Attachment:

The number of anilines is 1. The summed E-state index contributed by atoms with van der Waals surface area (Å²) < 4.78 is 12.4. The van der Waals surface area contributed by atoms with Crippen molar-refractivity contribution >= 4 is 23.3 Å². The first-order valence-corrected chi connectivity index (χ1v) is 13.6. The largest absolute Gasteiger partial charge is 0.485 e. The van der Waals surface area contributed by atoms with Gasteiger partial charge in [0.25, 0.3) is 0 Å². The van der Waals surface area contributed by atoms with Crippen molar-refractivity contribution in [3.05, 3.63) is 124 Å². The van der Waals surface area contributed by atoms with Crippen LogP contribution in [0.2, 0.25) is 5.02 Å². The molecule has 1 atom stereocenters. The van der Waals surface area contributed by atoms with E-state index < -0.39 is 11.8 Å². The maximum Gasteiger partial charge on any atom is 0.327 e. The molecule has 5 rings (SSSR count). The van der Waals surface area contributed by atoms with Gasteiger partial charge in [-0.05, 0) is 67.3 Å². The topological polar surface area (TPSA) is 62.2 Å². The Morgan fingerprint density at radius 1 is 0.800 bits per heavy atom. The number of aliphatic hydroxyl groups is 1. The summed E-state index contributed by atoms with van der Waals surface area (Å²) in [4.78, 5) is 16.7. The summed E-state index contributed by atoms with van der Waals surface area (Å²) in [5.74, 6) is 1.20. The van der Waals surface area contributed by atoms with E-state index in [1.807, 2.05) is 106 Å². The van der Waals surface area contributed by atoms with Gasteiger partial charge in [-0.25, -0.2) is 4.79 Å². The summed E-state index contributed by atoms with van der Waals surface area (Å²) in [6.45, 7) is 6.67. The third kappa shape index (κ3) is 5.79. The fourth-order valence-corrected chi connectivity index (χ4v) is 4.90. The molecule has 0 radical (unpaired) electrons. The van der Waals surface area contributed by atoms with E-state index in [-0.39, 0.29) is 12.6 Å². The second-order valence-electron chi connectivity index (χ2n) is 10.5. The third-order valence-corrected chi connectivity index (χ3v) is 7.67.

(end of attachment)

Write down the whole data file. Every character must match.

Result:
The number of anilines is 1. The summed E-state index contributed by atoms with van der Waals surface area (Å²) < 4.78 is 12.4. The van der Waals surface area contributed by atoms with Crippen molar-refractivity contribution >= 4 is 23.3 Å². The first-order valence-corrected chi connectivity index (χ1v) is 13.6. The largest absolute Gasteiger partial charge is 0.485 e. The van der Waals surface area contributed by atoms with Gasteiger partial charge in [0.25, 0.3) is 0 Å². The van der Waals surface area contributed by atoms with Crippen molar-refractivity contribution in [3.05, 3.63) is 124 Å². The van der Waals surface area contributed by atoms with Crippen LogP contribution in [0.2, 0.25) is 5.02 Å². The molecule has 1 atom stereocenters. The van der Waals surface area contributed by atoms with E-state index < -0.39 is 11.8 Å². The maximum Gasteiger partial charge on any atom is 0.327 e. The molecule has 5 rings (SSSR count). The van der Waals surface area contributed by atoms with Gasteiger partial charge in [-0.05, 0) is 67.3 Å². The topological polar surface area (TPSA) is 62.2 Å². The Morgan fingerprint density at radius 1 is 0.800 bits per heavy atom. The number of aliphatic hydroxyl groups is 1. The summed E-state index contributed by atoms with van der Waals surface area (Å²) in [4.78, 5) is 16.7. The summed E-state index contributed by atoms with van der Waals surface area (Å²) in [5.74, 6) is 1.20. The van der Waals surface area contributed by atoms with E-state index in [1.807, 2.05) is 106 Å². The van der Waals surface area contributed by atoms with Gasteiger partial charge in [-0.25, -0.2) is 4.79 Å². The summed E-state index contributed by atoms with van der Waals surface area (Å²) in [6.45, 7) is 6.67. The third kappa shape index (κ3) is 5.79. The fourth-order valence-corrected chi connectivity index (χ4v) is 4.90. The molecule has 0 radical (unpaired) electrons. The van der Waals surface area contributed by atoms with E-state index in [-0.39, 0.29) is 12.6 Å². The second-order valence-electron chi connectivity index (χ2n) is 10.5. The third-order valence-corrected chi connectivity index (χ3v) is 7.67.